The Wild’s inability to score goals puts so much pressure on the team to play perfect games. Give up the first goal — something that happens almost nightly, especially on the road (11 of the past 12 games) — and it feels like the Wild’s climbing a mountain.
The Wild ranks 29th in the NHL at 2.13 goals per game overall and 1.65 goals per game on the road. The only team scoring fewer goals is Buffalo, the NHL’s worst team.
“There’s no reason why we shouldn’t be higher [in the standings] right now, so it is disappointing,” defenseman Ryan Suter said. “We have two different personalities at home and on the road, and I don’t get it. We have a lot of young players. I don’t want to make any excuses, but we have a lot of young players and you have to learn to play on the road.
“I just think it’s in our heads mentally that we’re struggling on the road, so now we’re playing like that. And when you don’t score goals, it’s tough to win any games.”
The Wild is younger than it wanted to be this season. Once it couldn’t buy out Dany Heatley last season because of a season-ending shoulder injury, it altered the plan heading into this season as it worked to get salary-cap compliant.
To make matters worse, Heatley has struggled.
Charlie Coyle and Nino Niederreiter are still 21-year-olds and aren’t finished products. Coyle, particularly, had a tough four-goal, nine-point first half that started with a sprained knee.
Three of Minnesota’s top four defensemen are 23 and younger; and last season’s star rookie, Jonas Brodin, hasn’t been as steady.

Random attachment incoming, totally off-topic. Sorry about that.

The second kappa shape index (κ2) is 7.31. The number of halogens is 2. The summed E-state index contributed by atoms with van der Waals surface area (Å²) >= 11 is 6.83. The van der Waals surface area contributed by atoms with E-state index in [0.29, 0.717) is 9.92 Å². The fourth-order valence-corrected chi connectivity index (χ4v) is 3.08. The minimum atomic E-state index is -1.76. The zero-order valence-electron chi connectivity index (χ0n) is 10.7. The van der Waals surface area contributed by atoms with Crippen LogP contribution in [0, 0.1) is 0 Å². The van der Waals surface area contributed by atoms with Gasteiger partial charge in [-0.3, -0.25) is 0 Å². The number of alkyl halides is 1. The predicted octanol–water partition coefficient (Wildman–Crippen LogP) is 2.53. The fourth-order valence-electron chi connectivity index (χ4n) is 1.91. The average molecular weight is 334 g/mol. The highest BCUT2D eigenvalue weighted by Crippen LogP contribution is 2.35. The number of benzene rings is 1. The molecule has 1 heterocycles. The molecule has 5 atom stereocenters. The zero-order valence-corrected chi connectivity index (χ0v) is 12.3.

Failure to launch
“Clearly we need to improve our scoring depth,” said Fletcher, who says he will try to “upgrade” next summer through trade or free agency. “But when you look at some of the young players we have, they are going to score goals in this league. In the near term, some nights are going to be better than others as these kids learn the league.”
“That’s the promise of this team. We have several young guys 23-and-under, and as they continue to get that experience and improve, our franchise is going to get better.”
The youngsters aren’t the only ones not scoring. Suter has no goals despite leading the NHL in ice time, although he’s tied for fourth among defensemen with 22 assists.
First-line center Mikko Koivu has scored some late goals to win or tie games, but he’s only on pace for 15 goals and 57 points. Parise, who played for a month on a bum foot, has 15 goals. But he’s on pace for only 60 points, and the Wild doesn’t have a scorer in the top 50 in the NHL.
The lone offensive bright spot has been the chemistry between young Mikael Granlund and veteran Jason Pominville, who is tied for 10th in the NHL with 17 goals and is on pace for 36.
The Wild gets almost no contribution from the third and fourth lines, best exemplified by Kyle Brodziak’s two goals in 39 games and 27 in a row without one.
Goaltending is also a concern suddenly. Josh Harding has been sensational. He’s 18-5-3 with a 1.51 goals-against average and .939 save percentage, but his future is highly unpredictable. Everyone was reminded of that last week when he disappeared to have his treatment protocol for multiple sclerosis altered.
That’s a problem because veteran Niklas Backstrom (2-8-2) has struggled and the team doesn’t play as confidently in front of him.